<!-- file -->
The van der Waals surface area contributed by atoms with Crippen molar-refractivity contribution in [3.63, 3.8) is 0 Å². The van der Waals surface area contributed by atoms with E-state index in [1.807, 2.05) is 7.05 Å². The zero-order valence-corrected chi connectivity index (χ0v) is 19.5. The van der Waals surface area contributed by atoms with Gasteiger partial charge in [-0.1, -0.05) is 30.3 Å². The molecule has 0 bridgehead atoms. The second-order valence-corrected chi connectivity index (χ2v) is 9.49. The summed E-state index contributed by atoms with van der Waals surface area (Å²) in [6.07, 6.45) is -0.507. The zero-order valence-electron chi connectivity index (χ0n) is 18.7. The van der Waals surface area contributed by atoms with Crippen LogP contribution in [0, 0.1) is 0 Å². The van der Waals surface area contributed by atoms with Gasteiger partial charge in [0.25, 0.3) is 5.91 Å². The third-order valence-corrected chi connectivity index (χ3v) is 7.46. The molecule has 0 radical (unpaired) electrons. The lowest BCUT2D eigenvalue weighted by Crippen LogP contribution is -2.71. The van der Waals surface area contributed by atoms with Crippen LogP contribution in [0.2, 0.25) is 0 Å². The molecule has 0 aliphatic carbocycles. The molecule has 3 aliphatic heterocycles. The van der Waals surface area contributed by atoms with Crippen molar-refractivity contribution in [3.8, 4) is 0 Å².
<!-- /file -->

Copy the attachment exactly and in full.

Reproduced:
The van der Waals surface area contributed by atoms with Crippen molar-refractivity contribution in [3.63, 3.8) is 0 Å². The van der Waals surface area contributed by atoms with E-state index in [1.807, 2.05) is 7.05 Å². The zero-order valence-corrected chi connectivity index (χ0v) is 19.5. The van der Waals surface area contributed by atoms with Gasteiger partial charge in [-0.1, -0.05) is 30.3 Å². The molecule has 0 bridgehead atoms. The second-order valence-corrected chi connectivity index (χ2v) is 9.49. The summed E-state index contributed by atoms with van der Waals surface area (Å²) in [6.07, 6.45) is -0.507. The zero-order valence-electron chi connectivity index (χ0n) is 18.7. The van der Waals surface area contributed by atoms with Crippen LogP contribution in [0, 0.1) is 0 Å². The van der Waals surface area contributed by atoms with Gasteiger partial charge in [0.25, 0.3) is 5.91 Å². The third-order valence-corrected chi connectivity index (χ3v) is 7.46. The molecule has 0 radical (unpaired) electrons. The lowest BCUT2D eigenvalue weighted by Crippen LogP contribution is -2.71. The van der Waals surface area contributed by atoms with Crippen LogP contribution in [0.2, 0.25) is 0 Å². The molecule has 0 aliphatic carbocycles. The molecule has 3 aliphatic heterocycles. The van der Waals surface area contributed by atoms with Crippen molar-refractivity contribution in [3.8, 4) is 0 Å².